Science Diary: Redwoods – Straw

music;
ambience drinking straw sucking water; forest ambience

That’s the sound of water being sucked through an 8-inch drinking straw. Well now, imagine being on a balcony 30 stories high and using a 300-foot straw to drink from a water glass on the ground. Well, giant redwood trees routinely pull groundwater into their 300-foot crowns, and that’s a lot of suction power. So much power, in fact, that it can shut down the growth of a tree. Welcome to Pulse of the Planet’s Science Diaries, a glimpse of the world of science from the inside.

“As trees get taller, they’ve had to pull water further from the source at the ground. And that imposes water stress on the leaves and on the conduits that are moving that water. And it’s imposing restrictions on photosynthesis.”

That’s physiologist George Koch, who made this recording high up in the canopy of a California redwood forest, in the company of buzzing insects. As you may remember from school, photosynthesis is the process by which plants turn sunlight into sugar, and carbon dioxide into oxygen. And it’s the engine that drives the growth of a tree. But if the world’s tallest trees overdo the suction, it can actually shut down their growth.

“You know, if you suck super-hard on a weak straw, the straw collapses. And then you can’t pull anything through it anymore. And although the tree’s straws, so to speak, they don’t collapse, they do fail and if there’s enough suction pressure on them, an air bubble can be pulled in, and that blocks the flow of water through those conduits. And that’s one of the problems that we think these tall trees encounter. And the only way to completely avoid that is for the tree to close down the little pores in the leaves that allow water out and carbon dioxide in. They have to limit their photosynthesis. And that may be why these trees grow more slowly as they grow taller.”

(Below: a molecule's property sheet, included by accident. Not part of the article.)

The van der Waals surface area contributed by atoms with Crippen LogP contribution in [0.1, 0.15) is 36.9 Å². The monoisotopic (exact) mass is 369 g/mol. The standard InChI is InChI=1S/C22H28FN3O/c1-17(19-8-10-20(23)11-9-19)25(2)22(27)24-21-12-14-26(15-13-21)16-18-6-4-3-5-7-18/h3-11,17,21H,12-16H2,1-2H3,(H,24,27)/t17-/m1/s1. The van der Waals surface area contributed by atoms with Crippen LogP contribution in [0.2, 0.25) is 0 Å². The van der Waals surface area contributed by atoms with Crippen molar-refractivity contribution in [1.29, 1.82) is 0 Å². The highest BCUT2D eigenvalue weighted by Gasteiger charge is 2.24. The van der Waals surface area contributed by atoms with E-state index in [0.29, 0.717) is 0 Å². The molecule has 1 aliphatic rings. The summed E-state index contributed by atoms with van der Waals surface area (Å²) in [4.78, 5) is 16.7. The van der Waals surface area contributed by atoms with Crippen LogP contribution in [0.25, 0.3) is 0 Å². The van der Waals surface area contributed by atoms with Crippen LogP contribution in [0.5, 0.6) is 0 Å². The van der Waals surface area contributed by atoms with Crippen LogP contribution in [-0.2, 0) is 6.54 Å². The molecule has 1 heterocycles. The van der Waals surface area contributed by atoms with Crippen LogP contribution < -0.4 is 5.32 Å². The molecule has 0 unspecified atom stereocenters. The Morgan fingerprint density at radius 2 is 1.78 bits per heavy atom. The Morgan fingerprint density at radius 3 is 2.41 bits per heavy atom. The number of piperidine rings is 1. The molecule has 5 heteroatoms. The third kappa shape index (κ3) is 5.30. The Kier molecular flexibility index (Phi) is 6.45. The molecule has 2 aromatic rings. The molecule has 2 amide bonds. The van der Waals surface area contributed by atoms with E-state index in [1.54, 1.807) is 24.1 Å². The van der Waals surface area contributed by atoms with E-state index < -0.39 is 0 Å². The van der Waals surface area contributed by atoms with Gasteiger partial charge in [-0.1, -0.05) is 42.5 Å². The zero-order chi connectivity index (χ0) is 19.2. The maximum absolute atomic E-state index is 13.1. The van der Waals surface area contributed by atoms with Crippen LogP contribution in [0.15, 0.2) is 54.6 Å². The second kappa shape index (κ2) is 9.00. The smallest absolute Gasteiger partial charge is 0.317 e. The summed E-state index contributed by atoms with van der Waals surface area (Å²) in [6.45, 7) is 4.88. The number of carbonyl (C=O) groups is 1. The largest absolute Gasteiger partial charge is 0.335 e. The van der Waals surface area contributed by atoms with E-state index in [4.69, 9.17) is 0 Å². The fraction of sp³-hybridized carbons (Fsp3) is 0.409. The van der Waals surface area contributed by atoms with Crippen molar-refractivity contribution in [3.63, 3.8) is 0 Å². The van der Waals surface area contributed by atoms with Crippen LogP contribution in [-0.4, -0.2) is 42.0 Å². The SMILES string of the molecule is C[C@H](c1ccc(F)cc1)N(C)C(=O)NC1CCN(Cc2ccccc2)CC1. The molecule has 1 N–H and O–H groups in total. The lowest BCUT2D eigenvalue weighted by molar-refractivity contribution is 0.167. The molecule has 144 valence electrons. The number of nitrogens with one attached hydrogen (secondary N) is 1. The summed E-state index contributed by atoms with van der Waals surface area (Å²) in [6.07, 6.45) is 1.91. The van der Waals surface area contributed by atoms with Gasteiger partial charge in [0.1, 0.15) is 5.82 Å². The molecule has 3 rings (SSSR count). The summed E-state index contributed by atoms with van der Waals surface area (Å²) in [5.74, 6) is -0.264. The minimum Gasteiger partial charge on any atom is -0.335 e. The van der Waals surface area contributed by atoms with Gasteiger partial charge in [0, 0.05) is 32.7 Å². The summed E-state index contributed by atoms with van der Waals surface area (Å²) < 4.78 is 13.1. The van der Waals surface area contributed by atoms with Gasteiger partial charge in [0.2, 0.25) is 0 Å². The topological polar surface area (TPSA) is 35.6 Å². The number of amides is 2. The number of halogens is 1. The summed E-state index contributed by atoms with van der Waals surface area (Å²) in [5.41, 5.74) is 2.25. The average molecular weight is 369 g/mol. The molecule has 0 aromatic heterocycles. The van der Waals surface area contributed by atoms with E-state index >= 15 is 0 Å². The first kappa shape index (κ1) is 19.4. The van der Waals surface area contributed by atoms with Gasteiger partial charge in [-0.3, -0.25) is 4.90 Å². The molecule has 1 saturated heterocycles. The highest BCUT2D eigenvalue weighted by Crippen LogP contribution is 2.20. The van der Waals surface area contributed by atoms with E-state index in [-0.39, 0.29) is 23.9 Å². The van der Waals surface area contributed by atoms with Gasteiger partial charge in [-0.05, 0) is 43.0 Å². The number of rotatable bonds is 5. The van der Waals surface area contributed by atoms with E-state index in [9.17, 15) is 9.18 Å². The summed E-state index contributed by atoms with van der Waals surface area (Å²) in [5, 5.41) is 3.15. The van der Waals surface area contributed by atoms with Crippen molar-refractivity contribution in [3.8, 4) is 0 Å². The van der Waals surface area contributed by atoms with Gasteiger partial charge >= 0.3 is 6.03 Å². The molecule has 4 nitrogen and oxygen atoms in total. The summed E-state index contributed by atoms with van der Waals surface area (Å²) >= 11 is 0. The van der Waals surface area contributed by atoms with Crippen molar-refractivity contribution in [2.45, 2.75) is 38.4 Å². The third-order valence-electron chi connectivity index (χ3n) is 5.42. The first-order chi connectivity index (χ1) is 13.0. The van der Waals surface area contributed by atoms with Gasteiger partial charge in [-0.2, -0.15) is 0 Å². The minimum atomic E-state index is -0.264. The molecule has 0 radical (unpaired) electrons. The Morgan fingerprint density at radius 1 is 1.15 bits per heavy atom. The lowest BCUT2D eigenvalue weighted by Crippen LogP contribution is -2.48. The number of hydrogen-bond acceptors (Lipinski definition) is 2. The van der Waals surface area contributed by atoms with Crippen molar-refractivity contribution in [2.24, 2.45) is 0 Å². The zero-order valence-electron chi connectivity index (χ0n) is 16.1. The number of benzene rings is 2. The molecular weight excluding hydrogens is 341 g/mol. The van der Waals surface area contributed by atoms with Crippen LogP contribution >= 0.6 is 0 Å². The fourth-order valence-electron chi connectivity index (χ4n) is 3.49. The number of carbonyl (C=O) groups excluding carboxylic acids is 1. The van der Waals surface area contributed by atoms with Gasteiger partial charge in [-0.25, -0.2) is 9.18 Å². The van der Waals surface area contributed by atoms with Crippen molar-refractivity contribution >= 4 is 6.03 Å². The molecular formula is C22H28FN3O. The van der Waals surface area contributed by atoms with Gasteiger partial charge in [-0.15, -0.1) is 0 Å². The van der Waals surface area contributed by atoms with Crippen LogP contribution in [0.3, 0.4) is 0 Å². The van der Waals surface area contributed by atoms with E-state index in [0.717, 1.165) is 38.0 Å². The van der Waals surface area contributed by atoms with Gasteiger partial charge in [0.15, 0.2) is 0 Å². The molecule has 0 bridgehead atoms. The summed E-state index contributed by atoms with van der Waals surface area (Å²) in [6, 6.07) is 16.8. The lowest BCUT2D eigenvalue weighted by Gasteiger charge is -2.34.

Pulse of the Planet’s Science Diaries are made possible by the National Science Foundation. I’m Jim Metzner.

music

Science Diary: Redwoods - Straw

Imagine sucking water through a 300-foot straw; giant redwoods do this, in effect, every day.
Air Date:08/16/2011
Scientist:
Transcript:

music;
ambience drinking straw sucking water; forest ambience

That's the sound of water being sucked through an 8-inch drinking straw. Well now, imagine being on a balcony 30 stories high and using a 300-foot straw to drink from a water glass on the ground. Well, giant redwood trees routinely pull groundwater into their 300-foot crowns, and that's a lot of suction power. So much power, in fact, that it can shut down the growth of a tree. Welcome to Pulse of the Planet's Science Diaries, a glimpse of the world of science from the inside.

"As trees get taller, they've had to pull water further from the source at the ground. And that imposes water stress on the leaves and on the conduits that are moving that water. And it's imposing restrictions on photosynthesis."

That's physiologist George Koch, who made this recording high up in the canopy of a California redwood forest, in the company of buzzing insects. As you may remember from school, photosynthesis is the process by which plants turn sunlight into sugar, and carbon dioxide into oxygen. And it's the engine that drives the growth of a tree. But if the world's tallest trees overdo the suction, it can actually shut down their growth.

"You know, if you suck super-hard on a weak straw, the straw collapses. And then you can't pull anything through it anymore. And although the tree's straws, so to speak, they don't collapse, they do fail and if there's enough suction pressure on them, an air bubble can be pulled in, and that blocks the flow of water through those conduits. And that's one of the problems that we think these tall trees encounter. And the only way to completely avoid that is for the tree to close down the little pores in the leaves that allow water out and carbon dioxide in. They have to limit their photosynthesis. And that may be why these trees grow more slowly as they grow taller."

Pulse of the Planet's Science Diaries are made possible by the National Science Foundation. I'm Jim Metzner.

music